What is the Meaning of Jewellery in Different Cultures?

What is the Meaning of Jewellery in Different Cultures?

From tiaras to toe rings, in this day and age there seems to be jewellery to adorn nearly every body part. Because of its significance to a lot of people, jewellery can take on many different meanings.

What is Jewellery? 

The definition of jewellery is personal ornaments such as rings, necklaces or pendants that are typically made from or contain jewels and precious metals. These can be attached to the body or personal adornment on pieces of clothing.

In most western cultures, the UK especially, jewellery mainly consists of precious stones or valuable metals which is worn as an embellishment for fashionable purposes. it can also be worn to mark social or personal status, for example a wedding ring symbolises eternal love or a friendship bracelet represents a bond. Our jewellery also can be worn to denote mourning or even luck, and it can even add functional qualities, for example a watch. But with the UK aside, how, and why, do other cultures accessorise? Here are some of the many meanings behind jewellery in different cultures across the world.

Related: How Has Proposing Changed Throughout History?


Women of the Padaung tribe in Myanmar are renowned for their particularly long necks. This is due to their wearing of many golden neck rings. While our main body modification in jewellery consists of expander earrings, this practice appears to be the norm in this tribe. The jewellery is worn as a means of cultural identity. Girls as young as five years old receive their first neck ring, which is added to over the years. During this process, Padaung women’s necks can become up to 15 inches long.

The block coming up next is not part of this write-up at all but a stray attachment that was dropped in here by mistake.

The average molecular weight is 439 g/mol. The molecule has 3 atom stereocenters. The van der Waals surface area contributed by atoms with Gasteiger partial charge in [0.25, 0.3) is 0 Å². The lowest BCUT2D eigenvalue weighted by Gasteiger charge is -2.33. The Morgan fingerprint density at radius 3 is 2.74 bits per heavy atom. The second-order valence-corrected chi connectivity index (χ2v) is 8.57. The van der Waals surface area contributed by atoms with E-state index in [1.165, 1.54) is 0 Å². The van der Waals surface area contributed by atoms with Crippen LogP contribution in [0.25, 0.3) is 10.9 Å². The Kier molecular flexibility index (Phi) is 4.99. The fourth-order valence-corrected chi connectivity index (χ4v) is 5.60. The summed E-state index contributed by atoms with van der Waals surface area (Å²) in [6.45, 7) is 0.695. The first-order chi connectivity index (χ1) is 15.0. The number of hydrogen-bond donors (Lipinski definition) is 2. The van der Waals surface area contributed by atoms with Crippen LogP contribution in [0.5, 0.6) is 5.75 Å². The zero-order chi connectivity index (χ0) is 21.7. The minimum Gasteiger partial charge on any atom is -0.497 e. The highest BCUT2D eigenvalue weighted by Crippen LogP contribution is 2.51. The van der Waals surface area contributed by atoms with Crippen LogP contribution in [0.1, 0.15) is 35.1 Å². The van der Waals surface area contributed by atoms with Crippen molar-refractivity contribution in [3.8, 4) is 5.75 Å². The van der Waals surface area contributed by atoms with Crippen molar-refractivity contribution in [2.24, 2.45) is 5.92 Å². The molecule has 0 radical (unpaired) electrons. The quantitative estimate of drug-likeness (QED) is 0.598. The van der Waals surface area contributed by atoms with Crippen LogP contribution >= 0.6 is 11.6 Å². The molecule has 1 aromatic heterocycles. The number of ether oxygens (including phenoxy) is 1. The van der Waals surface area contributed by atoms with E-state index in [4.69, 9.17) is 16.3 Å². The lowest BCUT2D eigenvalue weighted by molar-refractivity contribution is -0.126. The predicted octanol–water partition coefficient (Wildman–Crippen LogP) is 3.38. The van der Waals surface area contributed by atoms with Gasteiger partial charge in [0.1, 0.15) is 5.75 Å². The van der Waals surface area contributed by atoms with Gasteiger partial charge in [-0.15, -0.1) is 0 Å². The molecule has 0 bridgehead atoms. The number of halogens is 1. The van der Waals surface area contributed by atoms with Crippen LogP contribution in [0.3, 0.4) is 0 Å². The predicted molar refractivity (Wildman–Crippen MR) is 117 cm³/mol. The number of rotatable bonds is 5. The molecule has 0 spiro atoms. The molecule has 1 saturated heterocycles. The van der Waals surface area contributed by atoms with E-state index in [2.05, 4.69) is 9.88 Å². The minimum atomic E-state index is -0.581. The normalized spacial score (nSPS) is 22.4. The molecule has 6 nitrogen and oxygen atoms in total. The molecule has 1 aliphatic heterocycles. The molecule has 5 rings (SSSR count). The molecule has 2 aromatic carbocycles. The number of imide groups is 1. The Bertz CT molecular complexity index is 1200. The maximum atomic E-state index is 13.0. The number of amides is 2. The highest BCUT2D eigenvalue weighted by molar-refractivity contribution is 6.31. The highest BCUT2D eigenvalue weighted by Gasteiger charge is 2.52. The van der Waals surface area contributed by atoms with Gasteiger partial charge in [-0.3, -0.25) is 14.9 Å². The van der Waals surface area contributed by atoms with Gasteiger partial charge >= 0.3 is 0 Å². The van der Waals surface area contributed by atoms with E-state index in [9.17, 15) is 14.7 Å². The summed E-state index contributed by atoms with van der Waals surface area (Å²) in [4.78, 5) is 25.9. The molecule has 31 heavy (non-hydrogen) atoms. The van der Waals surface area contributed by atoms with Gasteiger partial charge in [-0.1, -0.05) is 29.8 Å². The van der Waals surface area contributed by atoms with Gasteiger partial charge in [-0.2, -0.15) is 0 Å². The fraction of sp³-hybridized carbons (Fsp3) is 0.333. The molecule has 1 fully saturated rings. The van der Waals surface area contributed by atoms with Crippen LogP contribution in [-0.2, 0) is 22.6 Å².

The Tuareg people which mainly inhabit the Sahara Desert, lead a rather nomadic lifestyle and continuously move across borders. It is custom for Tuareg men to veil their faces with an indigo dyed cloth called a Tagelmust. They use the veil to ward off evil spirits. In addition to this, a Tuareg cross is passed from father to son upon reaching puberty. The cross is a symbolic piece of jewellery made from silver. Each point signifies the four corners of the world to echo their nomadic culture. The piece also alludes that the wearer does not know where he will die.